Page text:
Lake Providence and the Civil War
In 1863, very little stood in the way of the Union's domination of the entire Confederate South. Vicksburg, Mississippi, though, a Confederate stronghold that guarded the Mississippi River, was a major obstacle. The fortification of Vicksburg made it virtually impossible for the Union Army to navigate down the Mississippi River to New Orleans. General Grant and his advisors decided to use the lakes and bayous in the northern area of Louisiana to bypass Vicksburg.
It was an extensive undertaking. The waterways would have to be connected with miles and miles of man-made canals deep enough for boats to travel. One such canal was constructed in Lake Providence, known as Grant's Canal.
The 95th Illinois Regiment arrived in Lake Providence February 2, 1863, to begin digging the canal that would connect the Mississippi River to bayous that would eventually flow into the Red River and into smaller rivers. The 17th Army Corp from Memphis made the trip south to help the 95th. The soldiers lived in relative comfort. They spent their time playing baseball, horseshoes, swimming and fishing in beautiful Lake Providence. Most of the actual digging was done by African American men from the area that were rounded up by the soldiers.
Grant's Canal in Lake Providence was 100 feet wide, 5 feet deep, and 1 mile long. Grant soon realized the level of the river would decrease with the summer heat and abandoned the project in April 1863. Today, the canal is less than 1000 feet long. Most of the canal, which runs parallel to main street has been filled in. U.S. Senator Russell Long introduced the bill in 1953 that asked for the federal government to fill it in. It is currently in the state pictured below, grassy and prone to filling with litter. Steps have been taken to revitalize the area with the construction of the Grant's Canal Park, which features a beautiful 600 foot long pier that lends a view of the lake and what is left of the canal.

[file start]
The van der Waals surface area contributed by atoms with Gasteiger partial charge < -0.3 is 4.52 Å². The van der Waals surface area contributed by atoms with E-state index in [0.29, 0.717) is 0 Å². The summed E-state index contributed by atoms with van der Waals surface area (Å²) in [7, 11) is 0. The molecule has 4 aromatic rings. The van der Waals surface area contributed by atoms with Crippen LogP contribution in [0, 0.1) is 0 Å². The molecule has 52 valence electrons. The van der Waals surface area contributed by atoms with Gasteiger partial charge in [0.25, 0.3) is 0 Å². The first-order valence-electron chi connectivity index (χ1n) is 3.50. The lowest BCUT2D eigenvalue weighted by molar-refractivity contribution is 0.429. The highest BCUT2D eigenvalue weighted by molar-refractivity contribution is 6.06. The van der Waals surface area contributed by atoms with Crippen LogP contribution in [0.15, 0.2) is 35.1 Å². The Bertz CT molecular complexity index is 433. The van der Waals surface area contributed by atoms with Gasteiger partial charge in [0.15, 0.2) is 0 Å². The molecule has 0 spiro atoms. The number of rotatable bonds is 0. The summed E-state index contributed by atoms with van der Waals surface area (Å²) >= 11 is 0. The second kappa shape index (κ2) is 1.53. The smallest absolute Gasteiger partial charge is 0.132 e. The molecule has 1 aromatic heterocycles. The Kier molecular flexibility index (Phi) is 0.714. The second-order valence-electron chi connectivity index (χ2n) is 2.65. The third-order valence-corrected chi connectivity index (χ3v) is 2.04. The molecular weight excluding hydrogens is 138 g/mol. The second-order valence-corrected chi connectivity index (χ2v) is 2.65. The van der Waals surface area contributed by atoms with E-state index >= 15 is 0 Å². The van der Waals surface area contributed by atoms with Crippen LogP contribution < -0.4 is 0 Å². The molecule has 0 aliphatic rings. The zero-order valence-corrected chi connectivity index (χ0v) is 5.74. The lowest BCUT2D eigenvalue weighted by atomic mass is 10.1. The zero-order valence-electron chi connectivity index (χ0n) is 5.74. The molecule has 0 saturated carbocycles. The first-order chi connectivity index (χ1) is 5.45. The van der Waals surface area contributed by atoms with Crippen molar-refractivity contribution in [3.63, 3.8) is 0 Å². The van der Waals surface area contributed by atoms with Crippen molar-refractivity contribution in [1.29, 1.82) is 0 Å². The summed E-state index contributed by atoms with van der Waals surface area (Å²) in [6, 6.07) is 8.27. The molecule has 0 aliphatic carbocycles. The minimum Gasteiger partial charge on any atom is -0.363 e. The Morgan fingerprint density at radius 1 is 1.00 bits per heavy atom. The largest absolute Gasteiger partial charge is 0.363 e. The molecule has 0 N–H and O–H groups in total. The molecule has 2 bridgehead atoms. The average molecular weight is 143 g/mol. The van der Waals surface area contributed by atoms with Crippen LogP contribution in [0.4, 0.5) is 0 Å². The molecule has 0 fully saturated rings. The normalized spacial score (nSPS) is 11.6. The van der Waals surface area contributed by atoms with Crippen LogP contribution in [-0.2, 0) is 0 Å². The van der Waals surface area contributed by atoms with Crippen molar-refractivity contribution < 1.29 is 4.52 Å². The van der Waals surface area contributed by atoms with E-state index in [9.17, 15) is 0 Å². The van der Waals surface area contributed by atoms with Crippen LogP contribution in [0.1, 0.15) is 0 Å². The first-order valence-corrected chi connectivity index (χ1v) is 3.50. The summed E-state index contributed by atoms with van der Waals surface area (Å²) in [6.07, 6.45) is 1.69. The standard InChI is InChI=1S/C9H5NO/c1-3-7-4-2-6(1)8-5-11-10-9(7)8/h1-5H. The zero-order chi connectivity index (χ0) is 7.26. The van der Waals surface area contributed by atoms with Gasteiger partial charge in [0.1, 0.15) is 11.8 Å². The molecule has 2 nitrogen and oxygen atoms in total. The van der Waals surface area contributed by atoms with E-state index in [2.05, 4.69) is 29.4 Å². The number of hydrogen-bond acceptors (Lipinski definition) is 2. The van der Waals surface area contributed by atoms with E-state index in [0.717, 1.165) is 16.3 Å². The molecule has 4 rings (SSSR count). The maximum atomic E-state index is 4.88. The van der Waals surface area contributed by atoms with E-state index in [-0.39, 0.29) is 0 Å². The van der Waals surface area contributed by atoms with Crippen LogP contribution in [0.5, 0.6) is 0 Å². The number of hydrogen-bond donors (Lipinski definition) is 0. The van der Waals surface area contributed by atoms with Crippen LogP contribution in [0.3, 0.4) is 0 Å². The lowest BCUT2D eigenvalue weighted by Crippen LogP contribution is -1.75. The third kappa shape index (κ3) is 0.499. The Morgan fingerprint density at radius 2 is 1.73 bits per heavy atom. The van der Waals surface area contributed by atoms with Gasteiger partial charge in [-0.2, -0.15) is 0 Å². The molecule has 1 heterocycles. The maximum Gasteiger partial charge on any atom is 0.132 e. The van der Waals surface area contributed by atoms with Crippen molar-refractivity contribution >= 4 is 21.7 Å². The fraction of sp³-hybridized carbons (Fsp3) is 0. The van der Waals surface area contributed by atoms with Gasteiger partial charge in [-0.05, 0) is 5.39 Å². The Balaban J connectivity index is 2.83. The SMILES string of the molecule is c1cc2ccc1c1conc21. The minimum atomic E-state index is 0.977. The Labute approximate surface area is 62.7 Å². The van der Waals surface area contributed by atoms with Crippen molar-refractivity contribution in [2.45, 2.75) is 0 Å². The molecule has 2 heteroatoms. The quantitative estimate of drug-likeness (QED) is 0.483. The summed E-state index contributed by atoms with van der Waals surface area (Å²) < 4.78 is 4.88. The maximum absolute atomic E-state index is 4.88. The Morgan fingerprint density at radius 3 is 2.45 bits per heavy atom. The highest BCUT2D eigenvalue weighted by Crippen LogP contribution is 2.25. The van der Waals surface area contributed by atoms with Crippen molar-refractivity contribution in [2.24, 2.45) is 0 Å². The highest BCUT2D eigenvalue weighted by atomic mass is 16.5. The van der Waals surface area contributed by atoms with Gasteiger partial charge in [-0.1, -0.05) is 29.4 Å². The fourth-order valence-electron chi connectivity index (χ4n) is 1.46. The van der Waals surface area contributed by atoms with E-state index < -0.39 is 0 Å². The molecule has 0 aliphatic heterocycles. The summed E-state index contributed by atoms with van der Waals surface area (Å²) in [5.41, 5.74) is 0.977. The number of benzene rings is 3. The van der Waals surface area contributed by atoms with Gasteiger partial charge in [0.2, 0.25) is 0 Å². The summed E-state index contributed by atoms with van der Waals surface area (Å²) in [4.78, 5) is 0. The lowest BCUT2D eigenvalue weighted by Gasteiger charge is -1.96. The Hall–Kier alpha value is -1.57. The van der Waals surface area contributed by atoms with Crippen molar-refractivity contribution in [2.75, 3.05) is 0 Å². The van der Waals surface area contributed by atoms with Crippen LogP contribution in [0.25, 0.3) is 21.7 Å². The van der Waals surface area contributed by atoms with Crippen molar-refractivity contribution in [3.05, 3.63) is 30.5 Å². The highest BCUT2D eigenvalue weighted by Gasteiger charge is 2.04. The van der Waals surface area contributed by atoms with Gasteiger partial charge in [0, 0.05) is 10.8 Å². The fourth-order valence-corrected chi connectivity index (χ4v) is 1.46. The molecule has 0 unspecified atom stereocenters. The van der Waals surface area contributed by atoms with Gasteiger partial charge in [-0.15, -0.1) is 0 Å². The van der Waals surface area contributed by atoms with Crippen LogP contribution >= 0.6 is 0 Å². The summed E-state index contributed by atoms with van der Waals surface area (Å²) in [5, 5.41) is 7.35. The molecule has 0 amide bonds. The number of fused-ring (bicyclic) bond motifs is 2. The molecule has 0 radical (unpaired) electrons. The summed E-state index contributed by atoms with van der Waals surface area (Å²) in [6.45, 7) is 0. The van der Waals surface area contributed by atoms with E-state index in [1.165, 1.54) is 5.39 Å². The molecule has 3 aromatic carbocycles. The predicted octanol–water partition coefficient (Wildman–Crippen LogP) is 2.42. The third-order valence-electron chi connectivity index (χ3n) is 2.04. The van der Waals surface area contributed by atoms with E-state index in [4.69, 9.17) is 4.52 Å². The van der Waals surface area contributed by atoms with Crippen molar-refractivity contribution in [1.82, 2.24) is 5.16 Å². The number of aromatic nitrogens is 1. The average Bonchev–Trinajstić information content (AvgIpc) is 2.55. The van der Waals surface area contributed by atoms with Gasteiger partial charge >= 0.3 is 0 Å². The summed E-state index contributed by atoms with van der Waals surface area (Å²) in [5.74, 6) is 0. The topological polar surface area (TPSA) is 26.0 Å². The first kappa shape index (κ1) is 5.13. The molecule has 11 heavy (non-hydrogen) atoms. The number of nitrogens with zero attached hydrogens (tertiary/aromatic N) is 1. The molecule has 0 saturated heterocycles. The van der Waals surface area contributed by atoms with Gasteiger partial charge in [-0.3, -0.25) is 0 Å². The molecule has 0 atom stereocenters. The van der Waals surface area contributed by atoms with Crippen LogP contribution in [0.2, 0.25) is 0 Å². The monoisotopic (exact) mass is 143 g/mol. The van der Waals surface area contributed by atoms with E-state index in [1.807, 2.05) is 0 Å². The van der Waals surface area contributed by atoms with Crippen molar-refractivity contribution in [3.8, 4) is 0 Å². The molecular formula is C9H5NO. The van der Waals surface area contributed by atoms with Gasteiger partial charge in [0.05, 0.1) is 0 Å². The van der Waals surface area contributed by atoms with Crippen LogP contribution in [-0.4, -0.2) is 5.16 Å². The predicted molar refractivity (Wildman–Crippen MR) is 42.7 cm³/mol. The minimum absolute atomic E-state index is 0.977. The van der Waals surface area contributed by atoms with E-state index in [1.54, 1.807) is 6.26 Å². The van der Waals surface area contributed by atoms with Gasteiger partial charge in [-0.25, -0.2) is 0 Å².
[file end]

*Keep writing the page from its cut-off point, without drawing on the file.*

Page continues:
The Civil War visited the Lake Providence area on several fronts. Carroll Parish (which was ultimately divided into East and West Carroll Parishes) raised 12 companies to fight for the Confederacy. Battles were fought at Milliken's Bend and Bunch's Bend, among others. Certain areas of land along the Bayou Macon were fortified with skirmishes taking place along the Bayou, many involving African American soldiers. Lake Providence served as the staging area for the siege of Vicksburg and was host to General Grant and nearly 70 thousand of his men. After the men were finished basking in the sun on the shores of Lake Providence, they proceeded to destroy the town and plantations on the outskirts as they marched south. The town of Lake Providence was laid out and rebuilt behind the levee during Reconstruction in 1866.
One of the oldest houses in Lake Providence played an important role in the Civil War. Arlington, which is on the north shore of the lake, was built in 1841 as a single story building. In 1852, a new owner elevated the floor and built a second floor underneath. The house is famous for serving as the headquarters of many Union Generals, including U.S. Grant. This is possibly the only reason that the house was spared from the destruction that the rest of the town suffered at the hands of the Union Army. Today, Arlington is a privately owned home steeped in southern beauty. The front of the house actually faces the lake instead of the road and can be seen from the highway across the lake.
An Artist Sketch
Back to Lake Providence
Vicksburg National Military Park
The Siege of Vicksburg